No Vic Beasley, no Johnathan Joseph, no Beau Brinkley: What recent cuts mean for Titans
Back-to-back losses highlighted the flaws of this Titans team.
Their response? Cut the dead weight.
So outside linebacker Vic Beasley is gone. So are cornerback Johnathan Joseph and long snapper Beau Brinkley. By the start of this week, Titans general manager Jon Robinson had seen enough from all three, opting to release them ahead of the Week 9 game against the Chicago Bears (5-3) on Sunday (noon, CBS) at Nissan Stadium.
Ultimately, it boiled down to something Robinson said Wednesday: “We don’t make moves to send messages. We make moves to try to help us win football games.”
Here’s a look at what each move means for the Titans (5-2):
Beasley’s release: More on Landry, Clowney’s shoulders
Beasley was dead weight in the truest sense. He was late to training camp, he spent the first two weeks of the season on the non-football injury list, and he was a complete nonfactor when he finally stepped on the field.
He had just three tackles and no sacks in five games.
Losing him is addition by subtraction.
During the offseason, Titans outside linebackers coach Shane Bowen said his goal was to find ways to get more OLBs involved to lessen the workload on third-year linebacker Harold Landry, whose production dipped toward the end of last season.
Bowen hasn’t been able to do so this season. In fact, more has been put on the plate of Landry than ever before. And with Beasley now out of the picture, that will only continue to be the case.
Landry has played 94% of the team’s defensive snaps this season, up from 86% last year. More, too, now rests on Jadeveon Clowney, who was signed by the Titans just six days before the opener. Clowney has been on the field for 75% of the defense’s snaps.
Clowney, largely considered the top prize in free agency this past offseason, is on a one-year, $13 million deal with the Titans. He has 15 tackles, including three for a loss, and six quarterback hits — but no sacks.
“I think that (Clowney has) given us some really good snaps,” Robinson said when asked about his evaluation of Clowney, and if more pressure is on him now that the outside linebacker position is thinner. “He's made some disruptive plays in every game that he's been in. We can we move him around. Coach (Mike) Vrabel does a good job of trying to put him in position to be successful and get back there. ... He's working to get back to making those plays and getting those, either a turnover or a sack or whatever it may be.”
After Landry and Clowney, the only other outside linebacker on the active roster is Derick Roberson, who is poised for an increased role now. Wyatt Ray and recently signed Tuzar Skipper are available on the practice squad and are likely call-ups sometime soon.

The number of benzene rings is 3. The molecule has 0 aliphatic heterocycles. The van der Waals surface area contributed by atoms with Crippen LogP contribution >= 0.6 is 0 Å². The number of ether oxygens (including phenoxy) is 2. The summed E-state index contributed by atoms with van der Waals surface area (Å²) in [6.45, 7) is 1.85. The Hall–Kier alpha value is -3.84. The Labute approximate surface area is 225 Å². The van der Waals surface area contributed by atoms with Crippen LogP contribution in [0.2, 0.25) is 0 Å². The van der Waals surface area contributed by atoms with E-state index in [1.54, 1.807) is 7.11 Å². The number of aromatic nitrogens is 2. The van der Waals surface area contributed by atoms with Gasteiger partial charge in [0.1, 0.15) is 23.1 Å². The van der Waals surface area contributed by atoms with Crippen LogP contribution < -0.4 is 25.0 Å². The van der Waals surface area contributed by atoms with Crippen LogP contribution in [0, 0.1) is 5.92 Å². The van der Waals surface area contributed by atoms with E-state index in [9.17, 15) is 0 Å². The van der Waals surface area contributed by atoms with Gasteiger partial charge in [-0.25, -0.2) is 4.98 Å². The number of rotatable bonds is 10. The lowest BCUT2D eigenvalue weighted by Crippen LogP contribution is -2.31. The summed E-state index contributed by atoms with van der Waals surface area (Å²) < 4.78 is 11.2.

“The depth will come from probably the practice squad,” Robinson said. “We'll work through practice this week and see how that goes at the end of the week.”
Joseph’s release: Emphasizing youth, speed
Joseph was playing more than initially expected due to a rash of injuries that hit the secondary. He was regularly picked on by opposing quarterbacks who identified him as a weak link.
In his age-36 season, he had become a liability.
“At the end of the day, wanted to take a look at some younger guys and move forward there,” Robinson said of releasing Joseph. “That's in the end what led to that decision.”
One of those younger guys is Kristian Fulton, the team’s second-round pick who is on injured reserve with a knee injury and isn’t eligible to be removed for at least two more games.
But the Titans appear poised to get some cornerback help for the Bears game. Adoree’ Jackson, the team’s top corner, hasn’t played this season but could be activated to make his debut Sunday. And Desmond King, acquired earlier this week in a trade with the Chargers, also has a chance to suit up Sunday if he passes through COVID-19 protocols and gets up to speed smoothly.
Robinson called King “an aggressive guy, good tackler, good blitzer” who is “instinctive in coverage, good feel for route combos, for finding the spots and zones where he needs to fit and being productive there.”
With King and Jackson in place alongside Malcolm Butler and Fulton, Joseph would be nothing more than a depth piece. In that regard, it’s clear Robinson would rather get reps for a rookie like Chris Jackson, a seventh-round pick, than Joseph, who has lost a couple of steps since his heyday.
Brinkley’s release: A sign of win now
Of the recent roster moves made by Robinson, Brinkley’s was the most surprising.
Robinson said it himself: Brinkley had been the consummate pro while operating as the team’s primary long snapper since 2012. But this is a team in win-now mode, and botched snaps like the two he’s had over the previous two weeks are hurting the Titans.
"Something was just a little off with the accuracy and the consistency there," Robinson said.
Having a reliable backup option helped accommodate the move.
The Titans will turn to Matt Overton, who was recently signed to the practice squad. The long snapper for the Colts from 2012-16 and for the Jaguars (2017-18) and Chargers (2019), Overton was a Pro Bowler in 2013.
Robinson said releasing players mid-season is about improving the team, not about sending any type of message. Still, in the locker room, the absence of fixtures like Brinkley is felt.
"It's tough, but that's about it," left guard Rodger Saffold said Wednesday. "Tough day. Tough business."
Reach Erik Bacharach at firstname.lastname@example.org and on Twitter @ErikBacharach.